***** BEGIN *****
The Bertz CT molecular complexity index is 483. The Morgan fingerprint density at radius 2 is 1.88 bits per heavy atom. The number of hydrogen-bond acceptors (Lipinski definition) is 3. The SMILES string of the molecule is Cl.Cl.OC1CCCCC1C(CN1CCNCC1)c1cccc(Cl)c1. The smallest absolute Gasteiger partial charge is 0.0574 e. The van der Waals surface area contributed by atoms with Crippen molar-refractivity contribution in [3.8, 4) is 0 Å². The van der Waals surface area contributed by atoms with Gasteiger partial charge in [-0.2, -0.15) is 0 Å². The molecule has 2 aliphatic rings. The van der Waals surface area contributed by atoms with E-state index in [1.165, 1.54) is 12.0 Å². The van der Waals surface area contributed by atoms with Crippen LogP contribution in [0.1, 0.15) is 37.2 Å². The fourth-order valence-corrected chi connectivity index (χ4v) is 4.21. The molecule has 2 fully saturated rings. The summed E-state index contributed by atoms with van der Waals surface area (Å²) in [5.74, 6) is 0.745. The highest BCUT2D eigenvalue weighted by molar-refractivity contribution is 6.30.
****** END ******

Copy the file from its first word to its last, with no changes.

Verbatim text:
The Bertz CT molecular complexity index is 483. The Morgan fingerprint density at radius 2 is 1.88 bits per heavy atom. The number of hydrogen-bond acceptors (Lipinski definition) is 3. The SMILES string of the molecule is Cl.Cl.OC1CCCCC1C(CN1CCNCC1)c1cccc(Cl)c1. The smallest absolute Gasteiger partial charge is 0.0574 e. The van der Waals surface area contributed by atoms with Crippen molar-refractivity contribution in [3.8, 4) is 0 Å². The van der Waals surface area contributed by atoms with Gasteiger partial charge in [-0.2, -0.15) is 0 Å². The molecule has 2 aliphatic rings. The van der Waals surface area contributed by atoms with E-state index in [1.165, 1.54) is 12.0 Å². The van der Waals surface area contributed by atoms with Crippen LogP contribution in [0.1, 0.15) is 37.2 Å². The fourth-order valence-corrected chi connectivity index (χ4v) is 4.21. The molecule has 2 fully saturated rings. The summed E-state index contributed by atoms with van der Waals surface area (Å²) in [5.74, 6) is 0.745. The highest BCUT2D eigenvalue weighted by molar-refractivity contribution is 6.30.